Turnbull turned professional in 1975. Her career high rankings were third in singles and fifth in doubles. She was ranked in the year-end world top 20 for ten consecutive years (1977 through 1986) and in the year-end world top 10 for eight consecutive years from 1977 to 1984. She was nicknamed "Rabbit" by her peers because of her foot speed around the court.
Turnbull was a singles runner-up at the 1977 US Open, the 1979 French Open, and the 1980 Australian Open. She won four women's doubles titles and five mixed doubles titles at Grand Slam events.
She was a 12-time runner-up in Grand Slam doubles events: eleven times in women's doubles and one time in mixed doubles. Nine of her eleven women's doubles losses were to teams that included Martina Navratilova.
Turnbull teamed with Elizabeth Smylie to win the bronze medal in women's doubles at the 1988 Summer Olympics in Seoul. She is one of very few players to have a winning record against Steffi Graf and leads 2–1 in head-to-head matches.
Turnbull was a member of Australia's Fed Cup team from 1977 through 1988, compiling a 46–16 overall win–loss record (17–8 in singles and 29–8 in doubles). She was the captain or coach of the team from 1985 through 1993.
Turnbull was appointed to the International Tennis Federation (ITF) Olympic Committee in 1991, the only player appointed to the committee. She also serves on the ITF's Fed Cup Committee.
In December 1993, Turnbull was honored by the city of Brisbane with the dedication of a public park in her honor. She was made a member of the Order of the British Empire in 1984. She was inducted into the Australian Tennis Hall of Fame in 2009.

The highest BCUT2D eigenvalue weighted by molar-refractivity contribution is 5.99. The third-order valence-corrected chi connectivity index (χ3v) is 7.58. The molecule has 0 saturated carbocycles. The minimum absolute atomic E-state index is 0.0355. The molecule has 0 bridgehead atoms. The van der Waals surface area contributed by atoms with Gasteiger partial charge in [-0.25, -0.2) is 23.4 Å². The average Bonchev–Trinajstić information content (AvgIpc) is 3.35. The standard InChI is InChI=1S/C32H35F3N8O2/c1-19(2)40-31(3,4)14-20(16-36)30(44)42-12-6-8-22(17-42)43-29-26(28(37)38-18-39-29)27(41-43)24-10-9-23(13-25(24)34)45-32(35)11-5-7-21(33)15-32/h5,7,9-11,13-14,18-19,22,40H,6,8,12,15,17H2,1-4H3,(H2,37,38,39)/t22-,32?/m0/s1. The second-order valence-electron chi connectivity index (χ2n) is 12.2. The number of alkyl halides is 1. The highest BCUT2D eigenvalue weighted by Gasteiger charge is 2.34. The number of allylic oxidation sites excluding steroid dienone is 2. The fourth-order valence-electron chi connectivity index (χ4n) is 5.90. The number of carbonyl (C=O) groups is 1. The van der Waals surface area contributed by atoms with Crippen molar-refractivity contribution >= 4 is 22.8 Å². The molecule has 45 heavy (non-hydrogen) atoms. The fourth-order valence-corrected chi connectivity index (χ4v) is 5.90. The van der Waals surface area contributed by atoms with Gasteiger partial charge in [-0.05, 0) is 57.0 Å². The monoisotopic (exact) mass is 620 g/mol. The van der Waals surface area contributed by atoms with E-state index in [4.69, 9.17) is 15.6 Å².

Read more about this topic: Wendy Turnbull
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Famous quotes containing the word career:
“Never hug and kiss your children! Mother love may make your childrens infancy unhappy and prevent them from pursuing a career or getting married! Thats total hogwash, of course. But it shows on extreme example of what state-of-the-art scientific parenting was supposed to be in early twentieth-century America. After all, that was the heyday of efficiency experts, time-and-motion studies, and the like.”
—Lawrence Kutner (20th century)
“They want to play at being mothers. So let them. Expressing tenderness in their own way will not prevent girls from enjoying a successful career in the future; indeed, the ability to nurture is as valuable a skill in the workplace as the ability to lead.”
—Anne Roiphe (20th century)
“The problem, thus, is not whether or not women are to combine marriage and motherhood with work or career but how they are to do soconcomitantly in a two-role continuous pattern or sequentially in a pattern involving job or career discontinuities.”
—Jessie Bernard (20th century)